The competition season of 2014 passed by in a blur. Our results were mixed but we almost didn’t care. We were thinking of things more important than pipe band.
Year Two (2014/2015)
In September, the band decided to go to Scotland. We set about learning a new MSR and Medley for the trip. I had never written an MSR drum score so I assembled scores written by others—a “dumbed down” version of a complicated march score, Duthart’s “Maggie Cameron” and I wrote a score for Loch Carron. The Duthart strathspey turned out to be more difficult than the corps could handle so that also had to be simplified.
Then the learning began. As I had virtually no experience teaching a strathspey it took a while for me to wrap my head around it. Strathspeys are very complicated (a fact of which I was slowly becoming aware) and the corps struggled with it. We were playing virtually no dynamics and weren’t really paying attention to how the music gelled with the pipe corps. This was evident when we got our first sheets back at our contests in the Maritimes: “No lift”, “lacking forward motion”, “no dynamics” etc. I was frustrated and didn’t know where to look for answers. But there was no time to look for answers—we were going to Scotland (gulp).
Two days before leaving for Scotland I got a call from one of my drummers letting me know he wouldn’t be able to make the trip. Unfortunately, he had been taking care of drum tech duties for us all season. Due to laziness, delegation and a feeling of overwhelm with the drum scores I had neglected to learn how to properly tune a snare drum! I knew I would have to try and learn to tune the corps quickly. It was going to be baptism by fire.
Upon arrival in Scotland our drums sounded terrible. The heads had been loosened before the flight to prevent them from breaking in transit and, try as I might, I could not get them up to pitch. I had another corps member step up to help me but neither of us was having much luck.
We attended North Berwick and finished middle of the pack—with several comments about the drum sound. Next day, we went to Perth and again tried bringing the drums up to pitch. We finished 17th out of 17 drum corps. I was discouraged beyond belief. I felt useless and stupid. We had paid all this money to come to Scotland and our drum sound was going to be our downfall??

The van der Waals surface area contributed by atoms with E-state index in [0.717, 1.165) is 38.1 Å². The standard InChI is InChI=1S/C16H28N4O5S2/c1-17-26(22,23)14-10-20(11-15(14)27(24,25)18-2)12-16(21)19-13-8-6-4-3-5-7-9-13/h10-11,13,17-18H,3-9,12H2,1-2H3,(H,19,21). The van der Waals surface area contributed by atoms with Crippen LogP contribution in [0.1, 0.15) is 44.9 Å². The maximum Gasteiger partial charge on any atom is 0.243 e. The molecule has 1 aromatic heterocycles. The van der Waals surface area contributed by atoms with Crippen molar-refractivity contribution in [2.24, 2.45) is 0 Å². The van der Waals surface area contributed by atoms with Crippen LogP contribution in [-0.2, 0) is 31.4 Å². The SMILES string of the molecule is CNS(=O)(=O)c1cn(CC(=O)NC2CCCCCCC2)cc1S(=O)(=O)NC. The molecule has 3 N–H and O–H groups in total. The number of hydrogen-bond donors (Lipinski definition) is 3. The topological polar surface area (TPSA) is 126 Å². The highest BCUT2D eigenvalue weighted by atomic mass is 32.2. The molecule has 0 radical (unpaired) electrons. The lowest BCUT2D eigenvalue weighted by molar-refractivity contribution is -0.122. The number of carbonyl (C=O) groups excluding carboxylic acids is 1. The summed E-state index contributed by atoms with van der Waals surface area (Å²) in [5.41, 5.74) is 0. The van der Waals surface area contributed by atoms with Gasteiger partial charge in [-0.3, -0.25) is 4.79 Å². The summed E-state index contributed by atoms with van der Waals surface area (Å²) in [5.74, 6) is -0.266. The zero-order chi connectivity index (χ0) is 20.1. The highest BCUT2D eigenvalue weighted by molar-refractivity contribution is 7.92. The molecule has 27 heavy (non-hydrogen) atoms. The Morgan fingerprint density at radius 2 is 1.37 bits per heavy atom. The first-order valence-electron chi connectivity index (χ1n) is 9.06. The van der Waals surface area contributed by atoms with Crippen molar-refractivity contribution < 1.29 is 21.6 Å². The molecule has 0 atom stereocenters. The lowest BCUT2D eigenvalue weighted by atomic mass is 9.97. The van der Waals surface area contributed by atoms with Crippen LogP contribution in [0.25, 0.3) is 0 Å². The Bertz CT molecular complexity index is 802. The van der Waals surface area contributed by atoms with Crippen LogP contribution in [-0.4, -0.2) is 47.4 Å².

Coupled with our drum sound issues was a major problem with our intro rolls. They sucked. We had received comments about them at every contest up to that point and, after a weekend of bad results I finally lost my patience. I can’t remember what day it was but the drummers were subjected to a very blunt and grumpy lead drummer leading an “intro rolls only” practice for more than an hour. For the practice to end, my requirement was that each corps member would need to play ten good intro rolls in a row with me. Once they accomplished that, I would move onto the next drummer (victim). I never got past the third or fourth drummer. I was steaming mad. What I failed to realize at the time was that our terrible rolls were all my fault. We hadn’t worked on them much at all and I was blaming the drum corps for my mistake. My stress level was nearing the breaking point.
After Perth I was chatting/apologizing to our pipe major when he suggested I contact Hugh Cameron to help with our drum sound. For those who don’t know Hugh he has been a fixture in the pipe band scene in Ontario for more than 50 years. He is always willing to help when he can and his reputation for tuning snare corps precedes him. He told me he would meet our corps on the Green the day of the Worlds and help us out before our contest. This made me feel a little better at least, knowing that some help was on the way.
The morning of the Worlds I put my drum on the bus early in the morning and walked down to the Green alone. It was nice to have some time to think and reflect on what had happened on the trip so far. I was the first one to arrive at the Dartmouth tent. The Green was quiet but growing slowly louder as the crowds began to file in. Hugh arrived fifteen minutes later and began working on the drums. As he tuned he told us exactly what he was doing. It was an impromptu tuning clinic on a competition day! The drums started to come up to pitch and you could see the stress dissipate from the snare drummers’ faces. The stress of our wonky drum sound had been so intense that it felt like a huge weight had been lifted. We went out and played and the drummers got third place in the qualifier. The band was going to the finals!
When we heard that we made the finals we were over the moon. That had been our goal all along. Our goal was never to place at the Worlds. It had never even occurred to us. We went out and played like we had nothing to lose and we played great. After our play, we had no expectations at all. We didn’t really talk about it, we just grabbed a drink at the beer tent and waited for the march past.
Standing, listening to the results, is something I’ll always remember. “Fourth place: Dartmouth and District”. We freaked out. After all of the ups and downs of the trip we got this incredible result! The 78th Highlanders Halifax Citadel sprinted over to us to join in the celebrations. It was crazy. The celebrations continued into the night. The drum corps shaved my head. The pipers shaved our pipe majors head. It was an improbable but incredible feeling.